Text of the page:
“What, then, shall we say in response to these things? If God is for us, who can be against us? He who did not spare his own Son, but gave him up for us all—how will he not also, along with him, graciously give us all things? Who will bring any charge against those whom God has chosen? It is God who justifies. Who then is the one who condemns? No one. Christ Jesus who died—more than that, who was raised to life—is at the right hand of God and is also interceding for us. Who shall separate us from the love of Christ? Shall trouble or hardship or persecution or famine or nakedness or danger or sword? As it is written: “For your sake we face death all day long; we are considered as sheep to be slaughtered.” No, in all these things we are more than conquerors through him who loved us. For I am convinced that neither death nor life, neither angels nor demons, neither the present nor the future, nor any powers, neither height nor depth, nor anything else in all creation, will be able to separate us from the love of God that is in Christ Jesus our Lord.” (Romans 8:31–39, NIV)

It was this hope which prompted Daniel’s friends, when threatened with death in the furnace, to say that whether they survived or perished in the flames they would not bow down to Nebuchadnezzar’s image (Daniel 3:16-18). They knew, they trusted, they believed in the reality of life with God beyond physical death.

vv.8-9 Christians believe God will one day bring an end to warfare, to terrorism, to missiles, to grief and suffering.

“God will one day restore creation so the dark and threatening sea of chaos will be no more”
(NT Wright)

On that day they will beat their tanks into carousels, and their guns into bakery equipment.

This is no cliché. This is truth. This is where our world is heading, friends: a day is coming when God will put all things to right.

How do these truths impact God’s people?

v.10 “Be still, and know that I am God”

Cease striving.

Stop railing against it all.

Don’t let bitterness take root.

Stop hassling about ‘why?’ and concentrate on ‘what’.

Not: ‘why did this happen’

But: ‘as people who know the love and mercy of Jesus, what do we need to do to bring the grace of God’s kingdom to expression in this situation?’

Be still. Know that he is God.

And you are not. You are human. You cannot work this out. No one can.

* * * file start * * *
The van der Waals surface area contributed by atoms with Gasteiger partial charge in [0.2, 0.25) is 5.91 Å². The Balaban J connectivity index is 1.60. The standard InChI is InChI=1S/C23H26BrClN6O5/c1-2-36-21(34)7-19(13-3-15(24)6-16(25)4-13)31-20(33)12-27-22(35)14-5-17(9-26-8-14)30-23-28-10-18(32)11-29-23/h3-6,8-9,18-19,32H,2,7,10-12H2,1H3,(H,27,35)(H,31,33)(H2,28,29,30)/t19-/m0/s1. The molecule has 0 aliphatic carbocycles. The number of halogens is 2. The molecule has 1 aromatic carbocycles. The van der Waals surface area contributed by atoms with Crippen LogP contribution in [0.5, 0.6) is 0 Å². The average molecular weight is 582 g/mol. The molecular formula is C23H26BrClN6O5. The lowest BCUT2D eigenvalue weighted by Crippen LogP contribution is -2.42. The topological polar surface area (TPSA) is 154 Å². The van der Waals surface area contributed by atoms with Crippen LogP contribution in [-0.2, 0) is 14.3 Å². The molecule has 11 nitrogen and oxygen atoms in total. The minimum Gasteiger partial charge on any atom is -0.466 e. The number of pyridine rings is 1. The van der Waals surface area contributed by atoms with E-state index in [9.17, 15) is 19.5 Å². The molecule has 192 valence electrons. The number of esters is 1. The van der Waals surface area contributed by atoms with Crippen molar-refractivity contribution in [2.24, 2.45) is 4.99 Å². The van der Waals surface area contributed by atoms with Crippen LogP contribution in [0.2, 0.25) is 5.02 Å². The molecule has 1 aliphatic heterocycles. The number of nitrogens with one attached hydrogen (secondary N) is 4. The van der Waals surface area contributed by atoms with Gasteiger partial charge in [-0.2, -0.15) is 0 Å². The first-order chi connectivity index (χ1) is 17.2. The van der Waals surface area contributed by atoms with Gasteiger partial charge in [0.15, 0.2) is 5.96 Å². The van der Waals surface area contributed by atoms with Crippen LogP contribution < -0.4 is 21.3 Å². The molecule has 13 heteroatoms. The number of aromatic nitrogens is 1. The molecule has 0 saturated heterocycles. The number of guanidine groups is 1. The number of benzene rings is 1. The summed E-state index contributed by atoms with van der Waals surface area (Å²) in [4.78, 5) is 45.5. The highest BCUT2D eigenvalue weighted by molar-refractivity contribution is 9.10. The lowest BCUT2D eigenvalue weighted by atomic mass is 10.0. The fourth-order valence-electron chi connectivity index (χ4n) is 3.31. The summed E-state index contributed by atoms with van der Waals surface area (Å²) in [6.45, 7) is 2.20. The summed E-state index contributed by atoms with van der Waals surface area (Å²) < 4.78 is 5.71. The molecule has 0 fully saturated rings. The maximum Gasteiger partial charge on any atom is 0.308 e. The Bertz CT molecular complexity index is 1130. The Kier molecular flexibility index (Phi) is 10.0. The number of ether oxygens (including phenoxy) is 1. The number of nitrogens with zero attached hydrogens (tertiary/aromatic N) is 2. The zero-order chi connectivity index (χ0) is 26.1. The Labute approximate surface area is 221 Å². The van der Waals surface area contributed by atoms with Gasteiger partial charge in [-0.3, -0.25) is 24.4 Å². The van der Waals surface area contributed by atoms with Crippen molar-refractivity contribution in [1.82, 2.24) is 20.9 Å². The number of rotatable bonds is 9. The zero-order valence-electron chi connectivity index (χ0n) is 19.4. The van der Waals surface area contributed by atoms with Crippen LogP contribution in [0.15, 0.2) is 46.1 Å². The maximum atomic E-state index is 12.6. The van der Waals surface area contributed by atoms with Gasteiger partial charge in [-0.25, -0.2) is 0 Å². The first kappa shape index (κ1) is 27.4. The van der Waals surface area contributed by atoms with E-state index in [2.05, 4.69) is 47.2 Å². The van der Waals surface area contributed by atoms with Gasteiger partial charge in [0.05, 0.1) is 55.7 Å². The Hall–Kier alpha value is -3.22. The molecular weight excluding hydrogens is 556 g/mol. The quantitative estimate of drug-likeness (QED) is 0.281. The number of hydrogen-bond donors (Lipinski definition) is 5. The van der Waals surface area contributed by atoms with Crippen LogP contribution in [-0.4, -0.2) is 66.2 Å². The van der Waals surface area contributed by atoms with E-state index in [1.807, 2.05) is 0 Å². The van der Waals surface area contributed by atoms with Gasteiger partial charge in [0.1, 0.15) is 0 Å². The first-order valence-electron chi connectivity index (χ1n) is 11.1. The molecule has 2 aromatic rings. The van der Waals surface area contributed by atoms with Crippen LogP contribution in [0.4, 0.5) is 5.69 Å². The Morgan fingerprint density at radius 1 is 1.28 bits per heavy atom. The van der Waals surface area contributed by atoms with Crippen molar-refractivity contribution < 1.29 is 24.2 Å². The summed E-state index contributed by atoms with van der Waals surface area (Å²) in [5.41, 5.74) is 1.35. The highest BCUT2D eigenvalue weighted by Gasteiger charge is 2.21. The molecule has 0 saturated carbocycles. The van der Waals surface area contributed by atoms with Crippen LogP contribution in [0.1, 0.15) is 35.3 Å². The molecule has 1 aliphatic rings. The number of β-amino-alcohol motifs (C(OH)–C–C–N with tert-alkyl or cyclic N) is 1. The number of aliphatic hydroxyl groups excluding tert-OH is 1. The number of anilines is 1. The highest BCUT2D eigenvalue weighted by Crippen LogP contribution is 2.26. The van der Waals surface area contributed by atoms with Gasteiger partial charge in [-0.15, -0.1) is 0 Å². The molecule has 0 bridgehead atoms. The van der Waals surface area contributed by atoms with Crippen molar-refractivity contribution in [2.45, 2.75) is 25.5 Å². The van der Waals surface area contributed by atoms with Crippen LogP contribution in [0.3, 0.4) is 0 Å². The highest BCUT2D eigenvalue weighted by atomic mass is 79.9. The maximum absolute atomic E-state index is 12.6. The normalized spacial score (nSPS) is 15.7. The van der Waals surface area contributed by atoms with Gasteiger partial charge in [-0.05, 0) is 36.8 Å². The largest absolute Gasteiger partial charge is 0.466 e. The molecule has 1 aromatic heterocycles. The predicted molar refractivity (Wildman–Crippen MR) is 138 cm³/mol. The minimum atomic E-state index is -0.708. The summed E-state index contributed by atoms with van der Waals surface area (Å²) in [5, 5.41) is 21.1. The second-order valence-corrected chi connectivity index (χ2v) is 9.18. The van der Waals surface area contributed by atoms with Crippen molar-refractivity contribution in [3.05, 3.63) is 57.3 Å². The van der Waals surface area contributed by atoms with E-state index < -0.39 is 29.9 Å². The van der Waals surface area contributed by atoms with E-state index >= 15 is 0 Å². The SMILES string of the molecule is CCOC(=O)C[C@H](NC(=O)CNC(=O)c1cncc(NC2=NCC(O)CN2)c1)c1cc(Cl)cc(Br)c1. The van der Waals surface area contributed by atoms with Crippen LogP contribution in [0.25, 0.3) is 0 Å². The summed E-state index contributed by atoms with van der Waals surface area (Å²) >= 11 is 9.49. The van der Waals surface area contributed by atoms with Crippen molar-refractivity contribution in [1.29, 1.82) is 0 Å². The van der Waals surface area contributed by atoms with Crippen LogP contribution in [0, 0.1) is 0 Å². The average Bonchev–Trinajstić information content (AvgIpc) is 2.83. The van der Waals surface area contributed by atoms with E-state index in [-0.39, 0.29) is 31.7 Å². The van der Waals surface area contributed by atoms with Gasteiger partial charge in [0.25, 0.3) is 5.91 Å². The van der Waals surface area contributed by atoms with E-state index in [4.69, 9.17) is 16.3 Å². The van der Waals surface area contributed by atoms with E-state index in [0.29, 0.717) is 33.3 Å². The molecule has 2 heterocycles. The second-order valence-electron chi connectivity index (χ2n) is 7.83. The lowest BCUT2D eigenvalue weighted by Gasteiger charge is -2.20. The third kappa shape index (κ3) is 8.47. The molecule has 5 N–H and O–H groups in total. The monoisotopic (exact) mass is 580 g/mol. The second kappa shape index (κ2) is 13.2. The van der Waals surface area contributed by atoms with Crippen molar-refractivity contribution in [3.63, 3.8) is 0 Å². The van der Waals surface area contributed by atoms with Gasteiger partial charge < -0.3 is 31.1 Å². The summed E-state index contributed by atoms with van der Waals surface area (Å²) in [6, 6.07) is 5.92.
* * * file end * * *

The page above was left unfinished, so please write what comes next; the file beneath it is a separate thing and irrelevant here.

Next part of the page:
No, God is not the author of evil. He sent Jesus to break the back of evil and to triumph over it.

And a day is coming when this Jesus will bring his world to rights. He will recreate it and bring it back to shalom, so that it will all be ‘very good’ once more.

A day is coming when those who fire missiles at kids on a beach will stand before the King of Heaven and Earth and give account for what they have done.

A day is coming when those who fired that missile at a plane full of scientists, families, couples, and children will give an account.

It is possible that human investigations into the incident may fail. The perpetrators might not ever be identified.

But God knows who they are, and they will answer before him.

A day is coming when ISIS extremists will stand before the Great King, and made to give an account for their violence.

There is One Judge who will act with justice. No one will miss out on that.

v.11 And so the Psalm’s refrain again: “The LORD Almighty is with us; the God of Jacob is our fortress.” (Psalm 46:11, NIV)

Your ultimate hope comes from relationship with the Lord Almighty. You are called to reach out to Jesus, who promised “I am with you always, even to the end of the age.”
This truth is no guarantee that we will never have any troubles, or that we will be spared tragedy and grief.

But we know, with the Psalmist, and with the writers of Lord’s Day 10, that it is in the crucible of grief that the strongest trust and confidence on the Lord is formed.

Take heart friends. You are not at the mercy of random forces of evil. You are in the hands of the living God, our sovereign Lord.

Answering the inevitable questions

But having said that, how do we answer the questions people ask? What can we say about all this?

First: Admit your ignorance. There are some things we just don’t know.

We don’t have all the answers. No one does. To admit this is to admit our humanity.
Try and say otherwise, or cover your ignorance, and people will know you’re faking it. And rightly so.